3 Replies Latest reply on Sep 5, 2018 11:02 PM by GyanC_36

    CYBLE Deep Sleep power consumption


      We are attempting to develop a low-power energy harvesting bluetooth sensing system using the CYBLE 214009-00 module. The system is designed to be powered with fuel cells, whose voltage is boosted with a boost converter chip, and the power is stored in a capacitor, which periodically discharges to intermittently power the BLE module to take measurements from sensors and broadcast them over bluetooth. More specifically, we first fully charge the capacitor (to around 4 V), then operate the BLE chip until the capacitor reaches 2.5 V, at which point we set the chip to go into deep sleep for a certain amount time and let the capacitor charge back up to full in this low power state. In between operation we would like the BLE chip to remain on in deep sleep mode since turning on the chip consumes lots of power and takes away from valuable that could be spent taking measurements, sending bluetooth packets etc. Thus, to find out how much power is required to keep the chip on in deep sleep, we programmed it to run in deep sleep, and powered our system with increasing amounts of power until we saw the capacitor voltage stabilize. We found that 5-6 mA at 0.6 V (3 mW) was required to keep the capacitor voltage constant, which is much more than we expect deep sleep to consume. Granted, there are other components on our board which take power or introduce inefficiency (instrumentation amps, voltage regulator, boost converter), but we still expect the system to run much more efficiently in deep sleep.


      In order to more specifically test how much power the CYBLE chip itself was consuming, we ran the same deep sleep code on a CYBLE evaluation board while powering it with 3.3 V, and observed it to consume approximately 1.3 uA (4.3 uW).


      In addition, we tried removing the CYBLE chip from the board and powering the remainder of the system with the power supply as before, and 1 mA was sufficient (which is much closer to what we expected to see from the previous test). Thus, we have reason to believe that somehow the connection of the chip to our board is introducing some severe inefficiencies, i.e. some of the chip's GPIOs are sinking current or are set to the wrong drive setting.


      I have attached several files for reference:

      DeepSleep.cydsn - PSOC 4 project intended to put the CYBLE chip in deep sleep indefinitely

      wristband_pcb.pdf - PCB layout of the energy harvesting bluetooth sensing system, including the CYBLE chip.

      wristband_schematic.pdf - schematic of above system

      WristbandPCBV1.kicad_pcb - KiCad project included for more details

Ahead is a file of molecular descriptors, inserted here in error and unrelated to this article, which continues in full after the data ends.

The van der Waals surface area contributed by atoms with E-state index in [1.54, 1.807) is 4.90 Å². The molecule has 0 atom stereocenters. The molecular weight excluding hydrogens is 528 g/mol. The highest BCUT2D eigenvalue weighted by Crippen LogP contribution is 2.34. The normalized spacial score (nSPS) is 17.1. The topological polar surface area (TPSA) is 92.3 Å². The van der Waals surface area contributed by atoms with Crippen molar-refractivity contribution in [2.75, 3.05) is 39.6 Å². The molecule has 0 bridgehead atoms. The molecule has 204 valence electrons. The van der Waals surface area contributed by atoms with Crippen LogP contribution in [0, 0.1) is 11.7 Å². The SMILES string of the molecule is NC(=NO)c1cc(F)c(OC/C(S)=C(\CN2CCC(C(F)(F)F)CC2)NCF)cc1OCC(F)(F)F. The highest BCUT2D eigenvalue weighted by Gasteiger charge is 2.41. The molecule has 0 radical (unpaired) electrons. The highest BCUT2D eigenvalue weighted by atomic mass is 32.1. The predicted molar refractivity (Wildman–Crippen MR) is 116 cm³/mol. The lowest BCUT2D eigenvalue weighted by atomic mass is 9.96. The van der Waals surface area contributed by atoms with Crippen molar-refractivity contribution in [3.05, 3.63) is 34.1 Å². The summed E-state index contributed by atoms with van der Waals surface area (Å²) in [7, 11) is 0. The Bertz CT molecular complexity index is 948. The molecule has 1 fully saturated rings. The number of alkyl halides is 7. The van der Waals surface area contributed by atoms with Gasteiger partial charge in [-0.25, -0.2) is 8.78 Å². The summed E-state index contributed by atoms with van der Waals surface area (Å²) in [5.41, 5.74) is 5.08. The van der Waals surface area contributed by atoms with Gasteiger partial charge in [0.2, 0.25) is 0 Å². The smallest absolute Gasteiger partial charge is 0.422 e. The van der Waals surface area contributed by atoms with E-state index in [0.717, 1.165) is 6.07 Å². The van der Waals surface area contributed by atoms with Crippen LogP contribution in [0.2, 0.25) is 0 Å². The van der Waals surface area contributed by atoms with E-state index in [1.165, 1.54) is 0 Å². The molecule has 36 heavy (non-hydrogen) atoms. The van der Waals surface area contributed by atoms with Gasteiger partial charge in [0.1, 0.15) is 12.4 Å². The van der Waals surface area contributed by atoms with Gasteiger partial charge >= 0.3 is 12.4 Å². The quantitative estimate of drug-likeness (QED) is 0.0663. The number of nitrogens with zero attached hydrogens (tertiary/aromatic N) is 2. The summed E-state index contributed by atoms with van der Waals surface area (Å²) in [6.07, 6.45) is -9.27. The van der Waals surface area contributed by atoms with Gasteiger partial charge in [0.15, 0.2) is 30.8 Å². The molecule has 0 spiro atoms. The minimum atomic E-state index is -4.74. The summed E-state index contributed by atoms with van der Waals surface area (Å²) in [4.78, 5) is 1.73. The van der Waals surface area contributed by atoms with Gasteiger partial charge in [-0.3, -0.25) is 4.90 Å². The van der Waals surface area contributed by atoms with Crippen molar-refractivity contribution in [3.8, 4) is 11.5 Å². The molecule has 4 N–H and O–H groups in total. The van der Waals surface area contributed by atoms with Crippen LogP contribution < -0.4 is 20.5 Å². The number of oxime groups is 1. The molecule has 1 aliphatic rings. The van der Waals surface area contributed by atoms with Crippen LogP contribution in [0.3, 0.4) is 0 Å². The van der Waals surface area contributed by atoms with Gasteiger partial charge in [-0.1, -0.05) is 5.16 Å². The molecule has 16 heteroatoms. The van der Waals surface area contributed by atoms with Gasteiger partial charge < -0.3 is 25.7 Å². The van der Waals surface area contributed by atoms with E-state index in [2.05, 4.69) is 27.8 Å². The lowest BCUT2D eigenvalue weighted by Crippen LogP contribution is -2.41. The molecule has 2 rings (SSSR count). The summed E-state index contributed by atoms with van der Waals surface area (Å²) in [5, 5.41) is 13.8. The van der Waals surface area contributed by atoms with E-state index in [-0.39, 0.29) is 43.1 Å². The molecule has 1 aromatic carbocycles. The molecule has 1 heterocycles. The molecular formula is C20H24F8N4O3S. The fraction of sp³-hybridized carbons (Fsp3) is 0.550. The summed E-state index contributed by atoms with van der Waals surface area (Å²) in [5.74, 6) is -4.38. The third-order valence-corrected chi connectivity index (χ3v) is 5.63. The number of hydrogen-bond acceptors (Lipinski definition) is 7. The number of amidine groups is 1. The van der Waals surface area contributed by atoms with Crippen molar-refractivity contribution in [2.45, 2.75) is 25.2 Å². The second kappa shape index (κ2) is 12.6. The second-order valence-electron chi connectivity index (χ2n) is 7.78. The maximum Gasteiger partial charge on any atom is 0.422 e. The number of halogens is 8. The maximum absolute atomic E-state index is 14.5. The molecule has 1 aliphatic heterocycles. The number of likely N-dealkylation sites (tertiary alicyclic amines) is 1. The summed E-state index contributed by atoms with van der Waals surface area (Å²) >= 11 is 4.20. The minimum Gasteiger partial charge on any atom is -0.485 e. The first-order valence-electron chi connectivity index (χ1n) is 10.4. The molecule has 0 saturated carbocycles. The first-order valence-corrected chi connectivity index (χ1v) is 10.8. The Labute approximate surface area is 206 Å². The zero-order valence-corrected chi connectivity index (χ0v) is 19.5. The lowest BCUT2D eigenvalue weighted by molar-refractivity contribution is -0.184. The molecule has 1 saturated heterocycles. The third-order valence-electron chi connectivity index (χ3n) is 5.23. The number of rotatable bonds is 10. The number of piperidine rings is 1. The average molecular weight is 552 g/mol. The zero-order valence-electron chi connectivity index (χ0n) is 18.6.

If anyone has any ideas or suggestions they would be greatly appreciated.

        • 1. Re: CYBLE Deep Sleep power consumption



             As you stated " In order to more specifically test how much power the CYBLE chip itself was consuming, we ran the same deep sleep code on a CYBLE evaluation board while powering it with 3.3 V, and observed it to consume approximately 1.3 uA (4.3 uW)."  according to this statement the module is consuming 1.3 uA in DeepSleep Low Power Mode  ( Am I correct? ) which is correct as per the datasheet and there are no issues from the module side.


          Please note that the DeepSleep wake up sources , WDT , CTBs , BLESS will wake up the module at every interrupt respectively from DeepSleep and hence the average current consumption will be more than the instantaneous DeepSleep Current Consumption (1.3 uA).


          For more details on BLE Low Power implementation please refer the below Application Note.












          • 2. Re: CYBLE Deep Sleep power consumption



            Yes, I agree that the chip standalone is working as expected (i.e. consuming 1.3 uA while in deep sleep). However, the issue we are encountering is that once the chip is soldered onto our board, it consumes much more power. We were wondering if you could help us by taking a look at our PCB and schematic as well as the chip's code/configuration to see if there are any possible reasons why this might be happening. For example if unused pins could be sinking current, etc.


            Also, to clarify, the code we were running in both instances (chip on board and chip standalone) was the same, and all it is doing is putting the chip into deep sleep. Thus, any deep sleep wakeup sources should not be affecting the power consumption between the two tests whatsoever.




            • 3. Re: CYBLE Deep Sleep power consumption

              Hello Adam,


                     Are you sure that you are only measuring the current consumed by CYBLE 214009-00 when you solder it on your PCB and it is not affected by other on-board circuitry?


              1) Before programming the Module select the Debug setting as 'GPIO'( .CYDWR -> System -> Debug setting -> Select to GPIO) and then program the module.


              2) Other GPIO pins you can put in ANALOG_HIZ before putting the device in low power mode to make sure that there would not be any leakage current through these GPIOs.